Giving Equal Consequences

If you simply cannot stay out of the squabbles or if the children are physically hurting each other, using equal consequences works well. This means that when the quarreling or injury begins, each child receives a time out. The child who feels like the victim will hate this and tell you that you are unfair. The perpetrator may gloat. Ignore both of these behaviors. Simply have the children go to their own time out space for a determined amount of time.

When children know that no one is a winner at the squabbling game, the squabbles diminish because they aren’t much fun. No one gets your attention, and you do not solve problems or rescue anyone. Besides, most children don’t like time out and find it even less appealing if they feel they don’t deserve it. Often the child who sees herself as the victim simply stops taking the bait of the perpetrator when she know she’ll get time out simply for becoming a participant.

Rewarding Positive Behavior

When my younger daughter was six and my older seven, the squabbles in our family had become much too frequent. While we modeled cooperation in our home, the closeness in the girls’ ages set the scene for competition and quarreling.

I felt concerned enough about the problem that I cut back on my work hours and committed to finding a way for promoting greater cooperation. We held a family meeting to discuss the problem. We decided to make a cooperation chart and hang it on the refrigerator. Initially the plan was to put a star on the chart for each hour that the girls played with each other cooperatively. As they became successful, longer periods of cooperation were required for earning a star. We set up intermediate rewards with a final reward of going to Disneyland when the girls reached a predetermined number of stars on their chart.

At the end of each hour we gathered by the chart to place the star. In the beginning the chart was novel, the girls cooperated with each other, and they earned many stars. When the novelty wore off they had some backsliding. By consistently sticking to our plan, cooperation became the norm.

Before the end of the summer we took an exciting outing to Disneyland. More importantly, the squabbling, which had become a habit with the girls, diminished to nearly nothing. They had reached a turning point in their relationship.

You may be thinking that you couldn’t possibly change your life in such a way that you could do this intensive a program with your children. The purpose of a cooperation chart is to give children a concrete way of seeing their progress. When they see that they can cooperate and that you recognize their success, they are more motivated to practice this new way of interacting. You may want to choose a small block of time each day to concentrate intensely on cooperation. The positive behavior developed during that time will generalize into the rest of the day.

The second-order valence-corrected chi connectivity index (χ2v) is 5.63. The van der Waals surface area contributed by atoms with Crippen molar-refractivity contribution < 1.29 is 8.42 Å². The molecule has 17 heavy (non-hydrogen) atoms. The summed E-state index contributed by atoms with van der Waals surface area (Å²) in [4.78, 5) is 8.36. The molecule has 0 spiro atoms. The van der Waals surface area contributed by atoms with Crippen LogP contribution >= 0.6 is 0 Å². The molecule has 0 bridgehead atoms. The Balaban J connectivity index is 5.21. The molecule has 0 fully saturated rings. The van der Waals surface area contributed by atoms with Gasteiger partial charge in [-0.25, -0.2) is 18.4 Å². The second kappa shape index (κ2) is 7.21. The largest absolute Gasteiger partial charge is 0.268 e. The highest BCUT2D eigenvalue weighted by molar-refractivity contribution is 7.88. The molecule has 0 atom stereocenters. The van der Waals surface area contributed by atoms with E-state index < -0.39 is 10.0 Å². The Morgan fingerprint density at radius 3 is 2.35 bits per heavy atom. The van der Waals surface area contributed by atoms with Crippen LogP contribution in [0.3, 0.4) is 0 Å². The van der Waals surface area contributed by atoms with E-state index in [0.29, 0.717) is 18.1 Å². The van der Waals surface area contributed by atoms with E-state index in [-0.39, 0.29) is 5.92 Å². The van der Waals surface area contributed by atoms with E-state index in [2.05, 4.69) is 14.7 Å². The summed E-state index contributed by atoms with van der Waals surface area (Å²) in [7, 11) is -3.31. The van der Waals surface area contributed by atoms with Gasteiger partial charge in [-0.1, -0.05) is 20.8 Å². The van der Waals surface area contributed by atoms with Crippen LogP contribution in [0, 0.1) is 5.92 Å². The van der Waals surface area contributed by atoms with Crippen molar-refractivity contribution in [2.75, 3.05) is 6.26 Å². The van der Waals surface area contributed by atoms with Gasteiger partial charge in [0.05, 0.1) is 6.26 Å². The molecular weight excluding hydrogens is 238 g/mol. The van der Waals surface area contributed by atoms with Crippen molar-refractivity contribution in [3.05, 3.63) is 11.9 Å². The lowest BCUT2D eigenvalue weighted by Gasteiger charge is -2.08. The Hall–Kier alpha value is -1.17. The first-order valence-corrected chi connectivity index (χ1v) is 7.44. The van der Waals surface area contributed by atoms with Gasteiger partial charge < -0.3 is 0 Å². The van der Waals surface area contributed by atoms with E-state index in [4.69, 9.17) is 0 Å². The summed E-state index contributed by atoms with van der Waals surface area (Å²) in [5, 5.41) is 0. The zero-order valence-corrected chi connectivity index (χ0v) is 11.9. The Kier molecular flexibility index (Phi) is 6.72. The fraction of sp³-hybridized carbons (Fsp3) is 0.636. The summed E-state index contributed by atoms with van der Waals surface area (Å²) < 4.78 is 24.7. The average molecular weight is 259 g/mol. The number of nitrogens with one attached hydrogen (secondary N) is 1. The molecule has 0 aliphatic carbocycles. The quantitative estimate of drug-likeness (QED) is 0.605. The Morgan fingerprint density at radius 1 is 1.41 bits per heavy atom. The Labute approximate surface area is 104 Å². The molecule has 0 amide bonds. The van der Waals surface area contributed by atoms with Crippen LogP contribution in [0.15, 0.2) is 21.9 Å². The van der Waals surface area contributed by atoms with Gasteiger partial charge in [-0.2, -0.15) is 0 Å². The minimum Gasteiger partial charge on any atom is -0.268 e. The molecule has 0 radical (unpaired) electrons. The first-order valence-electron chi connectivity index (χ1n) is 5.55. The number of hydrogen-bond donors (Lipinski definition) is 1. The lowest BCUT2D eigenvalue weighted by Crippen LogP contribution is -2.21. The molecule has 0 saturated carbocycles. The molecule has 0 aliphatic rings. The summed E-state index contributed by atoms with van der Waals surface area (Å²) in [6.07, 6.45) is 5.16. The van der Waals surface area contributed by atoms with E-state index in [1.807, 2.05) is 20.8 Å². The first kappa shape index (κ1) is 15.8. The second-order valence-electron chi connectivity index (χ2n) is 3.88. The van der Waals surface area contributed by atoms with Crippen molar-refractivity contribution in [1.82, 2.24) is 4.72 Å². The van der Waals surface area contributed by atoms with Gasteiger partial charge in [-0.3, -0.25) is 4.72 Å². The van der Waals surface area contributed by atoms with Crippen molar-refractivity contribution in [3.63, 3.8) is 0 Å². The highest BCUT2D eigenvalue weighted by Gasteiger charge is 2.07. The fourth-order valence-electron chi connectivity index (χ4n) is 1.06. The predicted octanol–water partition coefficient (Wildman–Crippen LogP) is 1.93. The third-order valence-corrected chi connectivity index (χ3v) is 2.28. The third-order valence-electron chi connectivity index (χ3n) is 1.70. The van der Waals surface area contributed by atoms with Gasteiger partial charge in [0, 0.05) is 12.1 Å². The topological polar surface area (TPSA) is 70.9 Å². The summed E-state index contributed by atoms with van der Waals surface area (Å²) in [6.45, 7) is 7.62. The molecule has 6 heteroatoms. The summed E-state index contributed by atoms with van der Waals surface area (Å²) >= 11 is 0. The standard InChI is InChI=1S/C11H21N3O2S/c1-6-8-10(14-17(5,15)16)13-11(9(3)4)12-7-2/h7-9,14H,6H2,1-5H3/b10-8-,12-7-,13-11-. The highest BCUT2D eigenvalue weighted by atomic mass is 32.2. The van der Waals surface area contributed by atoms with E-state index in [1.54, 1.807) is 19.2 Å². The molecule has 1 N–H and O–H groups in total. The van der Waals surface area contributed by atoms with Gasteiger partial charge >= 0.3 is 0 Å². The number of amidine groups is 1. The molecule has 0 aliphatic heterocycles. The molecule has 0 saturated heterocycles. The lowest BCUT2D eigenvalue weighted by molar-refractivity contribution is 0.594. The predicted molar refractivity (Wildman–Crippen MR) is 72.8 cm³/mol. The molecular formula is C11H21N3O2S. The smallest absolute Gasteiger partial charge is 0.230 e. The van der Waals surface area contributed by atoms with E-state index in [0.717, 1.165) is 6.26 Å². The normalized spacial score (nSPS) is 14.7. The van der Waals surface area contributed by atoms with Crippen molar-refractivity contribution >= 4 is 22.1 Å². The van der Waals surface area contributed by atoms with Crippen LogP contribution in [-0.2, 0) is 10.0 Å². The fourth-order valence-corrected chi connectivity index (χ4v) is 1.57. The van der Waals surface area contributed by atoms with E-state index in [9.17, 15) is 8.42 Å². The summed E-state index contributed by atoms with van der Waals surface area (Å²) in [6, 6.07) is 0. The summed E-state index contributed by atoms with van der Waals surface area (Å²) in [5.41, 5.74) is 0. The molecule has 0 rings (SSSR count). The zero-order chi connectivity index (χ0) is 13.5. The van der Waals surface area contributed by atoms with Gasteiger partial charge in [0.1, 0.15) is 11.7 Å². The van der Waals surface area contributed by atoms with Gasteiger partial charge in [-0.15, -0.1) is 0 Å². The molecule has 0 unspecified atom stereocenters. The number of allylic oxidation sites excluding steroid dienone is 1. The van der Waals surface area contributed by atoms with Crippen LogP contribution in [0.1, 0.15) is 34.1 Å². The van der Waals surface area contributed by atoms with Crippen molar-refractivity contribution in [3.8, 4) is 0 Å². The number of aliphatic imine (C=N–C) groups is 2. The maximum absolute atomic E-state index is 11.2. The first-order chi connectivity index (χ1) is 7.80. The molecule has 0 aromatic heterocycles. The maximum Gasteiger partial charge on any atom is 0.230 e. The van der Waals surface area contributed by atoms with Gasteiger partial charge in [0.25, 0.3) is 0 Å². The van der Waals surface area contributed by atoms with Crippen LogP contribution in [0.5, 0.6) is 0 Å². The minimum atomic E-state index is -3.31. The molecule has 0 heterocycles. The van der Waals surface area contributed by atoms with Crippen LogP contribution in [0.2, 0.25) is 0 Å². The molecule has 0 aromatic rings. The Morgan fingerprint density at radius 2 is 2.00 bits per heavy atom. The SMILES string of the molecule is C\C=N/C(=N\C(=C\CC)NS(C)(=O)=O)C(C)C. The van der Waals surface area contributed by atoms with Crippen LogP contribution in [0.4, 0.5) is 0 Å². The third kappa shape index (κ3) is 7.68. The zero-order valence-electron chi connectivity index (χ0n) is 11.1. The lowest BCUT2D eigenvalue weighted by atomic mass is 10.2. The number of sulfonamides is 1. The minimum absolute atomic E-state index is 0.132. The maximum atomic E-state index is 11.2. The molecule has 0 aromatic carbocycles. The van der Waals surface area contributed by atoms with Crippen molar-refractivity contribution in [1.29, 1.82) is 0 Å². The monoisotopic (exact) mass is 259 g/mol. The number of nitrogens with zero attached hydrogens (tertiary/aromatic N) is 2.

Teaching The Skills

The family meeting is a fine time to teach cooperative skills. Model cooperation yourself. Acknowledge cooperation in other family members. Spend a little time teaching the skill. Practice through role-playing. For example, you might say, “Let’s pretend that two children want to play with the same toy. Alisha, you be the older child, and Romie, you be the younger. How might you handle the problem?” If the children get stuck, assist them with the skill. If an idea is unworkable, guide them toward a workable response. Alisha might say to Romie, “I’ll play with the toy today, and you can play with it tomorrow.” If Romie agrees, fine. She may need to be guided, however, into saying, :”Tomorrow is a long time away. What if you play with it for 10 minutes and then I’ll play with it for 10 minutes.”

Squabbling is a habit. When children begin to negotiate solutions, the focus of a squabble is usually forgotten. Rarely what appears to be the focus is really the issue; attention, power and control, and possible revenge is. Once children work through a plan together, they may no longer be interested in what appeared to start the conflict.

A Positive Atmosphere

Squabbling behavior in children does not change overnight. With patient and consistent parenting, with follow-through in your use of effective parenting skills, and with acknowledgment for increments toward positive behavior, the family atmosphere moves from one of conflict to cooperation.